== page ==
Diction is the choice of words. Syntax is the arrangement of words. (Now I’m showing off but humor me. My MFA degree in fiction has put me in debt for the rest of my life so I ask for your understanding. Shall we continue?)
After getting words down on paper then begins the process of revision. Depending on what the story is about and how it’s to be told, go over this first draft (right after writing it or later) and take out words or add words that will get across to the reader not only what is happening in the story but also the feel of what is happening.
Arrange the words left on the page in the best order for clarity and maximum effect.
How important are diction and syntax? The words chosen and the order the words are in will alert the reader to how he or she should feel toward the characters in the story and how to feel about what is happening to the characters; and the reader will be alerted to how the writer feels toward the characters and the story, too. All this without any direct instructions from the writer.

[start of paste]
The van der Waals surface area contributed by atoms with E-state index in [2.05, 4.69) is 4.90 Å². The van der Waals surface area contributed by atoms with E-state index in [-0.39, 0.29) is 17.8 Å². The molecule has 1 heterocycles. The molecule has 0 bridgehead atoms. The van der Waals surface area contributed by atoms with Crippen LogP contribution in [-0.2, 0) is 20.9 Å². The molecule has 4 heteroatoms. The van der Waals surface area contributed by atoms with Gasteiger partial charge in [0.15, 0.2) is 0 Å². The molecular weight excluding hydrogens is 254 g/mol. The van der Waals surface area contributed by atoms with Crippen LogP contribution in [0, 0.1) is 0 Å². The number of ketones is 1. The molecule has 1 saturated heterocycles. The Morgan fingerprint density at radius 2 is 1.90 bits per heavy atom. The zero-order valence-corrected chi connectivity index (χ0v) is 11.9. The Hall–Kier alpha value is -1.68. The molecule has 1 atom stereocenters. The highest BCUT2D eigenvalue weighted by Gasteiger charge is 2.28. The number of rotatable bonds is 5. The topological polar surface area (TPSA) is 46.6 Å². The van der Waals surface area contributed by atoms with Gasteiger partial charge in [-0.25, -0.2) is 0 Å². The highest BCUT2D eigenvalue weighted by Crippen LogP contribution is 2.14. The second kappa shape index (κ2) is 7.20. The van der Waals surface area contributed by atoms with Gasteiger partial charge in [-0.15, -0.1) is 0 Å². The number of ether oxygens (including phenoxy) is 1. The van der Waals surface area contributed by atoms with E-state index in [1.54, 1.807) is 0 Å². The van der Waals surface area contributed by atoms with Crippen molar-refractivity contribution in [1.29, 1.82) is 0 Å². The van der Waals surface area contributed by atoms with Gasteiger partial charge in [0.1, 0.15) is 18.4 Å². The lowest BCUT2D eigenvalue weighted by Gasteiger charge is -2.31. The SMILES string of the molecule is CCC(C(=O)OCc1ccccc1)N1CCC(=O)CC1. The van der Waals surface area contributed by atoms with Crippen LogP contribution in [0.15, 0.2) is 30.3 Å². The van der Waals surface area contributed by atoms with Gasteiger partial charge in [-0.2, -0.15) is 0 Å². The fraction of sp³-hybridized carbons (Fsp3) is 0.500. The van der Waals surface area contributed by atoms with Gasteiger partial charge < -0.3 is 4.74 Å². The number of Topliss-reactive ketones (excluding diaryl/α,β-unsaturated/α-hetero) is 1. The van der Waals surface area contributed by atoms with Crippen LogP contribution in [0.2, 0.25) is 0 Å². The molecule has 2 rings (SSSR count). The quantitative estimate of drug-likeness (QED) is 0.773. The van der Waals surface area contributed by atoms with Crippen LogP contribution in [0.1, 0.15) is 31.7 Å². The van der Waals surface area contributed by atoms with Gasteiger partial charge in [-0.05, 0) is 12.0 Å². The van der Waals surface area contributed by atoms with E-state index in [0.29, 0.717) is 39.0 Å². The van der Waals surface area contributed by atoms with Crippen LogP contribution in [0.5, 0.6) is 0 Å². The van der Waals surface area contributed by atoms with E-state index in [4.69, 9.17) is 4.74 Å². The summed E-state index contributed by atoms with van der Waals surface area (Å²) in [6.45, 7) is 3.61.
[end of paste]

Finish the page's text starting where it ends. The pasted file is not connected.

Not having instructions from the writer is a good thing because the story should not be about the writer–unless you’re writing some kind of meta-fiction. The story should be about the characters. The writer should leave the characters alone. Let the characters “act out” the story without the writer sticking in an editorial nose and mucking everything up. Give the characters free will so that they act like real people even if the writer knows how it’s all going to turn out in the end.